To determine the IRF-1 regulatory region of the IL-12 p40 gene, the promoter region in the published DNA sequence at −677 to +51 of the IL-12 p40 gene (18, 29) was obtained by PCR using an IL-12 p40 genomic clone of C57BL/6 origin as a template. The DNA region obtained was inserted into the 5′-upstream region of a luciferase gene lacking the promoter region (basic vector, pLuc) and the reporter plasmid (p40–677-pLuc) was constructed. RAW264.7 cells were transfected with this plasmid. The transfectant was stimulated with LPS plus IFN-γ and the luciferase activity of the cells was measured. As shown in Fig. 2,A, the treatment activated the transfectant and resulted in the induction of luciferase activity. This result proved that the chosen promoter region of the IL-12 p40 gene is appropriate for further study. Because it has been shown that the LPS signal required for IL-12 p40 gene activation was mediated by NF-κB (18), and that the p65 subunit of the NF-κB complex is a potent transcriptional activator in the apparent absence of the p50 subunit (30), we used a NF-κB p65 expression plasmid (CMIN-p65, a gift of Dr. Ruben, Roche Institute of Molecular Biology, Nutley, NJ) as a substitute for treatment with LPS. The reporter plasmid containing the IL-12 p40 (p40–677-pLuc) promoter region was electrically transfected to Cos7 cells and luciferase activity was measured. Transfection of the plasmid to Cos7 cells gave baseline enzyme activity. Cotransfection of CMIN-p65 with p40–677-pLuc to Cos7 cells did not augment luciferase activity. On the other hand, cotransfection of IRF-1 expression plasmid (pAct-1, containing actin-promoter and full length of IRF-1 cDNA) with p40–677-pLuc to Cos7 cells augmented the luciferase activity. This augmentation was further enhanced by the copresence of CMIN-p65 (Fig. 2 B). These results show that the binding region for IRF-1 is present within the DNA sequence at −677 to +51 of the IL-12 p40 gene.
The putative IRF-1 binding site is contained in the published DNA sequence at −75 to −56 in the upstream region of the IL-12 p40 gene (AGTTTCTACTTTGGGTTTCC) (18, 29, 31). The −133 to +51 DNA region of the IL-12 p40 gene (which contains the NF-κB half site) was obtained by PCR and inserted into the 5′-upstream region of pLuc. The constructed plasmid (p40–133-pLuc) was electrically transfected to Cos7 cells and luciferase activity was measured (Fig. 2 C). Cotransfection of pAct-1 with p40–133-pLuc to Cos7 cells augmented the luciferase activity. These results show that the IRF-1 binding site in the IL-12 p40 gene is present in −133 to +51 of the 5′-upstream region of the gene.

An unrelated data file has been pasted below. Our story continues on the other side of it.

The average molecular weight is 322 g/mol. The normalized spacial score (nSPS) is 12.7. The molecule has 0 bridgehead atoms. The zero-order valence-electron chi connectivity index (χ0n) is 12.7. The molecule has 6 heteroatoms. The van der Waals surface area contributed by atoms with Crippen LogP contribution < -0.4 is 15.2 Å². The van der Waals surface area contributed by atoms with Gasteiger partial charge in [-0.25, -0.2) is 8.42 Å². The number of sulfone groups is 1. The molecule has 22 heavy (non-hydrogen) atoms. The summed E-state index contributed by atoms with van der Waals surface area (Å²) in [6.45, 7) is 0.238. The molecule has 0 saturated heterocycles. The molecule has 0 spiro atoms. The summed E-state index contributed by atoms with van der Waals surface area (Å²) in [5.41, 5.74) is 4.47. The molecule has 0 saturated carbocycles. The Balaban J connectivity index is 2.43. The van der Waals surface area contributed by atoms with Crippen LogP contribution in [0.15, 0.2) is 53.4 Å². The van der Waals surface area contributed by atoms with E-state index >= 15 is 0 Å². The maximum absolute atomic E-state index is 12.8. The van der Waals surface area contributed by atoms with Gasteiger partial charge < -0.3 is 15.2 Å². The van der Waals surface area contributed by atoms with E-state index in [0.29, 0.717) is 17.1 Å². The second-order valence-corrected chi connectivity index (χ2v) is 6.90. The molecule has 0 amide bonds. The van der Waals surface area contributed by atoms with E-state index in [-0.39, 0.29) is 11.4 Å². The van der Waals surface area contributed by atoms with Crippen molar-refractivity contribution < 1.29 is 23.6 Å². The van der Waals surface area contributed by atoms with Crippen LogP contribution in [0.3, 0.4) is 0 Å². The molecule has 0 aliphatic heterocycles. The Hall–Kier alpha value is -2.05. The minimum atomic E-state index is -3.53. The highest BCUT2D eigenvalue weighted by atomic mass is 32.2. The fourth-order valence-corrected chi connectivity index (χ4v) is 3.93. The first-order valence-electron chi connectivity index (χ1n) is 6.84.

The −63 to −61 position of the IL-12 p40 promoter region is critical for the binding of IRF-1 protein
Whether IRF-1 protein binds to the putative IRF-1 binding site of the IL-12 p40 promoter region was directly tested by EMSA. An in vitro-translated IRF-1 protein, which contains a His tag, was incubated with the −133 to −31 region of the IL-12 p40 promoter (which lacks a TATA box), and the resulting solution was applied to the gel. As shown in Fig. 3, the recombinant IRF-1 protein formed a band, and the addition of Ab specific for the His tag of the recombinant IRF-1 altered the electrophoretic mobility of the band. The result shows that IRF-1 binds to the used promoter region of the IL-12 p40 gene.
To detect the critical promoter region for IRF-1 function, deleted segments of the promoter region were obtained by PCR and inserted into the 5′-upstream region of the luciferase gene of pLuc after confirming the sequence of the PCR products. Thus constructed plasmids were transfected into Cos7 cells with pAct-1 plasmid and, the luciferase activity of the transfectants was measured (Fig. 4 A). The promoter activity was obtained in the −83 to +51 region, partially reduced in the −73 to +51 region, and completely absent in the −63 to +51 region. This result shows that the important DNA segment for IRF-1 promoter activity is present between −83 to −63 of the 5′-upstream region of the IL-12 p40 gene, and consistent with our prediction.
We accidentally found that the DNA sequence at −63 to −61 of the IL-12 p40 gene is the critical binding site of IRF-1 by introducing point mutation. The wild-type DNA sequence of the promoter region of the p40–133-pLuc plasmid was replaced by three kinds of mutant sequences. The resultant plasmids were subjected to the luciferase assay by cotransfection with an IRF-1-expression plasmid (Fig. 4, B and C). The augmentation of luciferase activity by IRF-1 was observed with plasmid containing a wild-type promoter, while the augmentation was reduced with the promoters containing a mutation. This point was further tested by EMSA using the promoters containing a mutation (Fig. 4 D). The result was consistent with that obtained by luciferase assay described previously. These results show that the sequence of the −63 to −61 of the 5′-upstream region is critical for the binding of IRF-1 transcription factor to the promoter of the IL-12 p40 gene.